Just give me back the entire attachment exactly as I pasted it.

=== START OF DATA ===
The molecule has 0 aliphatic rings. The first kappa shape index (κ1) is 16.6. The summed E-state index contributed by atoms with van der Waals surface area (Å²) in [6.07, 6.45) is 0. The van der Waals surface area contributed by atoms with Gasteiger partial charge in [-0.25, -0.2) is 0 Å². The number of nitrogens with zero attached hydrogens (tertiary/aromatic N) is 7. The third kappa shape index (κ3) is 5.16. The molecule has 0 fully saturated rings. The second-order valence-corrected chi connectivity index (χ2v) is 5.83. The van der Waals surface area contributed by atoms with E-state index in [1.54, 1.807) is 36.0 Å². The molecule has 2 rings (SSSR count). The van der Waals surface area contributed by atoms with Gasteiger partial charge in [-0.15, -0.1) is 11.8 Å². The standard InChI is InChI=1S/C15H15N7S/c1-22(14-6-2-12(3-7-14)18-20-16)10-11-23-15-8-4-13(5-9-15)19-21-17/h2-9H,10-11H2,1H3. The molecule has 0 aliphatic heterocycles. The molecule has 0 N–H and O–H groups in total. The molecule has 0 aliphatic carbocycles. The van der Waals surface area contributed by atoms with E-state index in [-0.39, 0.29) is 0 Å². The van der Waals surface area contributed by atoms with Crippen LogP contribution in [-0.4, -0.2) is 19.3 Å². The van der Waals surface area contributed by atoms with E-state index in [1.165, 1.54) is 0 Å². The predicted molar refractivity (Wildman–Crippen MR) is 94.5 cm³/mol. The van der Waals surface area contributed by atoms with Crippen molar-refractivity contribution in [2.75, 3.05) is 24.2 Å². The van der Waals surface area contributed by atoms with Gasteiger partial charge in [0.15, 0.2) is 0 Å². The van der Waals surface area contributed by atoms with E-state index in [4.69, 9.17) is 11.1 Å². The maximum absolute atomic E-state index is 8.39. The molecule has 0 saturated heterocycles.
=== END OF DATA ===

The molecule has 0 aliphatic rings. The first kappa shape index (κ1) is 16.6. The summed E-state index contributed by atoms with van der Waals surface area (Å²) in [6.07, 6.45) is 0. The van der Waals surface area contributed by atoms with Gasteiger partial charge in [-0.25, -0.2) is 0 Å². The number of nitrogens with zero attached hydrogens (tertiary/aromatic N) is 7. The third kappa shape index (κ3) is 5.16. The molecule has 0 fully saturated rings. The second-order valence-corrected chi connectivity index (χ2v) is 5.83. The van der Waals surface area contributed by atoms with E-state index in [1.54, 1.807) is 36.0 Å². The molecule has 2 rings (SSSR count). The van der Waals surface area contributed by atoms with Gasteiger partial charge in [-0.15, -0.1) is 11.8 Å². The standard InChI is InChI=1S/C15H15N7S/c1-22(14-6-2-12(3-7-14)18-20-16)10-11-23-15-8-4-13(5-9-15)19-21-17/h2-9H,10-11H2,1H3. The molecule has 0 aliphatic heterocycles. The molecule has 0 N–H and O–H groups in total. The molecule has 0 aliphatic carbocycles. The van der Waals surface area contributed by atoms with E-state index in [-0.39, 0.29) is 0 Å². The van der Waals surface area contributed by atoms with Crippen LogP contribution in [-0.4, -0.2) is 19.3 Å². The van der Waals surface area contributed by atoms with E-state index in [1.165, 1.54) is 0 Å². The predicted molar refractivity (Wildman–Crippen MR) is 94.5 cm³/mol. The van der Waals surface area contributed by atoms with Crippen molar-refractivity contribution in [2.75, 3.05) is 24.2 Å². The van der Waals surface area contributed by atoms with Gasteiger partial charge in [0.15, 0.2) is 0 Å². The van der Waals surface area contributed by atoms with E-state index in [4.69, 9.17) is 11.1 Å². The maximum absolute atomic E-state index is 8.39. The molecule has 0 saturated heterocycles.